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Monday, 25 May 2015

"Causing us real trouble” The 1967 coup in Greece

Eirini Karamouzi (The A. G. Leventis Fellow on Modern Greece, St Antony's College, Oxford)

Sarah Snyder, assistant professor at American University, D.C. and a historian of U.S. foreign relations with specialization in the history of the Cold War and human rights activism, presented on 20 May 2015 a chapter of her upcoming book Dictators, Diplomats, and Dissidents: United States Human Rights Policy in the long 1960s with Columbia University Press. Her talk focused on the 1967 coup in Greece and in particular the US reaction. As Snyder put it ‘The case of Greece serves to illustrate that human rights had a place on Johnson’s policy agenda in the 1960s, albeit not the most prominent one. Of particular international concern was the Greek junta’s harsh treatment of its perceived enemies in the wake of the 1967 coup’. Yet the Johnson administration did not actively oppose the new leaders, while Nixon and Kissinger accepted the regime thus precipitating years of struggle among the White House, State Department, congressional critics, and concerned citizens. Debates concerning United States policy toward Greece drew new adherents to the cause of human rights and galvanized many others. However, Snyder convincingly showed that the strategic considerations privileged military alliance with Greece but unease about human rights violations in Greece and its impact on U.S. policy persisted until the country returned to democracy in July 1974.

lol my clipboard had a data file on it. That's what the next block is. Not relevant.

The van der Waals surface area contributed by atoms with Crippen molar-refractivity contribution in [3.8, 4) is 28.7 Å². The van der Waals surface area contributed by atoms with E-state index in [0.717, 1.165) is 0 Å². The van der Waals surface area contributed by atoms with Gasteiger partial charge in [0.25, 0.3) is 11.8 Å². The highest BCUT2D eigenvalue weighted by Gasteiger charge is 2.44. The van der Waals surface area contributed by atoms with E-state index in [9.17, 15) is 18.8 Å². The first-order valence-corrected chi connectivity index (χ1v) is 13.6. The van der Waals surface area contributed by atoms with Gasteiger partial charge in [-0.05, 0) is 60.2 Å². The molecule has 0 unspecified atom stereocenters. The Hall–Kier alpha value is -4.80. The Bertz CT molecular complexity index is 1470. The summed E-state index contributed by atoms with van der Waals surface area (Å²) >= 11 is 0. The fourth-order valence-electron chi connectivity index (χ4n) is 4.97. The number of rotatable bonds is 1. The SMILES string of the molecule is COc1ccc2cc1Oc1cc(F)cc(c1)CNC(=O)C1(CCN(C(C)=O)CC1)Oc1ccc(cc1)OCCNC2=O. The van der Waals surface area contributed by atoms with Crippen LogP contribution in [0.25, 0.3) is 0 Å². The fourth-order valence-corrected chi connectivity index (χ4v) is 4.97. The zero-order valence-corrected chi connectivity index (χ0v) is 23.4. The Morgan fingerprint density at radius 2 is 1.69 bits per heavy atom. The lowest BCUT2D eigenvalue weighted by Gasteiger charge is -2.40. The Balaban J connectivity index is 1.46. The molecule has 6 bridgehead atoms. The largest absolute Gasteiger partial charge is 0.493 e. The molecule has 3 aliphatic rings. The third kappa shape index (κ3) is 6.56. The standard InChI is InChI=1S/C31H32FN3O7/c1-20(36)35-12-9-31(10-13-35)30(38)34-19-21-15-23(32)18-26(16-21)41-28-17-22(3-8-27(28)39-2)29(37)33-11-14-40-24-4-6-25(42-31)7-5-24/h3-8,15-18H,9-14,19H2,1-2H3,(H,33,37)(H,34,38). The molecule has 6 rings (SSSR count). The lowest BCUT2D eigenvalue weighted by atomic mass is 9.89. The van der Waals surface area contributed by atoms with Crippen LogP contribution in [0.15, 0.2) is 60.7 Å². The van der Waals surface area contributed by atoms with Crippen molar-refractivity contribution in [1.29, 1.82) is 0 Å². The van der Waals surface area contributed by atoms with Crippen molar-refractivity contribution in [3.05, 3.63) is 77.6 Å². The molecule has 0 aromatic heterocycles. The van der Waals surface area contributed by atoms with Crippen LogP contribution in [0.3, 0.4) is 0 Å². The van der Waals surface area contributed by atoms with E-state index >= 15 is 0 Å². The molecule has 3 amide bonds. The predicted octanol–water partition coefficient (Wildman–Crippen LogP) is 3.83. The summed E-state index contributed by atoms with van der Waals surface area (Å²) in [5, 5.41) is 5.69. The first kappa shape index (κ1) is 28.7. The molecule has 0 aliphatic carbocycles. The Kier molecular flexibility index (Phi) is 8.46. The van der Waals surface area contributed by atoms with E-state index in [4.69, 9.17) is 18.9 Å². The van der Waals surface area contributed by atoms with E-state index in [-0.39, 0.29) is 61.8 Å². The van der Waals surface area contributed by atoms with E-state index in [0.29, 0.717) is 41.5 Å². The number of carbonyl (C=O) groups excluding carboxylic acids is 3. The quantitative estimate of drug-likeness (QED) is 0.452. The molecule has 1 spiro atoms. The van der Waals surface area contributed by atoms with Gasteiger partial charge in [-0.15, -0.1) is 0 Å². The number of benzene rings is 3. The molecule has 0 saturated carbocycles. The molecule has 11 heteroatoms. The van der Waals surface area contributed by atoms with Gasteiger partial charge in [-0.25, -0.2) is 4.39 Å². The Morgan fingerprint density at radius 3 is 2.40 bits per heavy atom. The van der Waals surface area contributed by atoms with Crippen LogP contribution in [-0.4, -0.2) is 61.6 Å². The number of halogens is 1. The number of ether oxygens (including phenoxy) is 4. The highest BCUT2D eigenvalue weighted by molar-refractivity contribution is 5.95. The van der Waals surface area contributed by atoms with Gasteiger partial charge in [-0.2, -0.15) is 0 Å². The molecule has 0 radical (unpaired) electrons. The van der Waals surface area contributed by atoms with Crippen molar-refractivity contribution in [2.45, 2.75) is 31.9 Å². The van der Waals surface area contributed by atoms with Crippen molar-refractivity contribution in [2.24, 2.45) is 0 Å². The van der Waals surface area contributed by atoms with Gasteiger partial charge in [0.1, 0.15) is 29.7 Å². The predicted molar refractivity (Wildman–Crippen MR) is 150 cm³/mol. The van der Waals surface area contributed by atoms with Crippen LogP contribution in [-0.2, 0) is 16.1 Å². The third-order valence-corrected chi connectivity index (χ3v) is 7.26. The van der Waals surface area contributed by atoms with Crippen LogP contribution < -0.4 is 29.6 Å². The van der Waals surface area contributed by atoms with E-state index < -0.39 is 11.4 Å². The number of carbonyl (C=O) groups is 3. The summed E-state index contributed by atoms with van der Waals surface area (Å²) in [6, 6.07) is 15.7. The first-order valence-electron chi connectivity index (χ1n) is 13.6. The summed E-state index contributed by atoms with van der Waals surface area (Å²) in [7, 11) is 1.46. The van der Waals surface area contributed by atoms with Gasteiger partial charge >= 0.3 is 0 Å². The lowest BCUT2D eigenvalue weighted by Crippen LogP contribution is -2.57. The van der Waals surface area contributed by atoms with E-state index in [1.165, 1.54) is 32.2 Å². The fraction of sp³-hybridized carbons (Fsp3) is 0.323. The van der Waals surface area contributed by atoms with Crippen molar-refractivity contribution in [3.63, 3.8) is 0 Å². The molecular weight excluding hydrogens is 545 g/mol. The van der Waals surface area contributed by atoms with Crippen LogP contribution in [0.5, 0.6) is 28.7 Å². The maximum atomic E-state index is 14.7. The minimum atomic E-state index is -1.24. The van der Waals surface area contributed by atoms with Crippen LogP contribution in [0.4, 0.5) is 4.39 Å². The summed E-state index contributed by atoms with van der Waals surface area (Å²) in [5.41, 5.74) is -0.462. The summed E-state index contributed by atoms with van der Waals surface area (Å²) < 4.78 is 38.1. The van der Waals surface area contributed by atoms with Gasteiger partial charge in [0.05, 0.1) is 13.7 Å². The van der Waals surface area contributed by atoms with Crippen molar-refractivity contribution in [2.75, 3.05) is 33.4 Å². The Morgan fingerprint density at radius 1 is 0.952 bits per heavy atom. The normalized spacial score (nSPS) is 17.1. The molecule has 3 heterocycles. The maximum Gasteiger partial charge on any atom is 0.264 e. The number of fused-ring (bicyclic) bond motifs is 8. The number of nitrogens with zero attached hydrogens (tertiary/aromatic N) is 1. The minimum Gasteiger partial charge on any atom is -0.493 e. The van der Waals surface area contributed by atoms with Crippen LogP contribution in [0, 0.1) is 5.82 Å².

Effie Pedaliu, LSE fellow and an expert on human rights opened up the discussion to place the story of the Greek dictatorship within the pan-European discourse on human rights, drawing parallels with the US debates and examining the transatlantic dialogue. She was interested in the legacy of the Western involvement and policy towards the dictatorial regime in the post- junta period and democratization process in Greece. Both speakers agreed in the importance of looking at the long decade of the 60s and high-lightened the vital role that Greece played or what Barbara Keys has gone as far as claiming that ‘anti-junta activism helped lay the groundwork for the worldwide “human rights boom” of the 1970s’.[1]


[1] Barbara Keys, Reclaiming American Virtue: The Human Rights Revolution of the 1970s, (Cambridge, Mass: Harvard University Press, 2014) from Sarah

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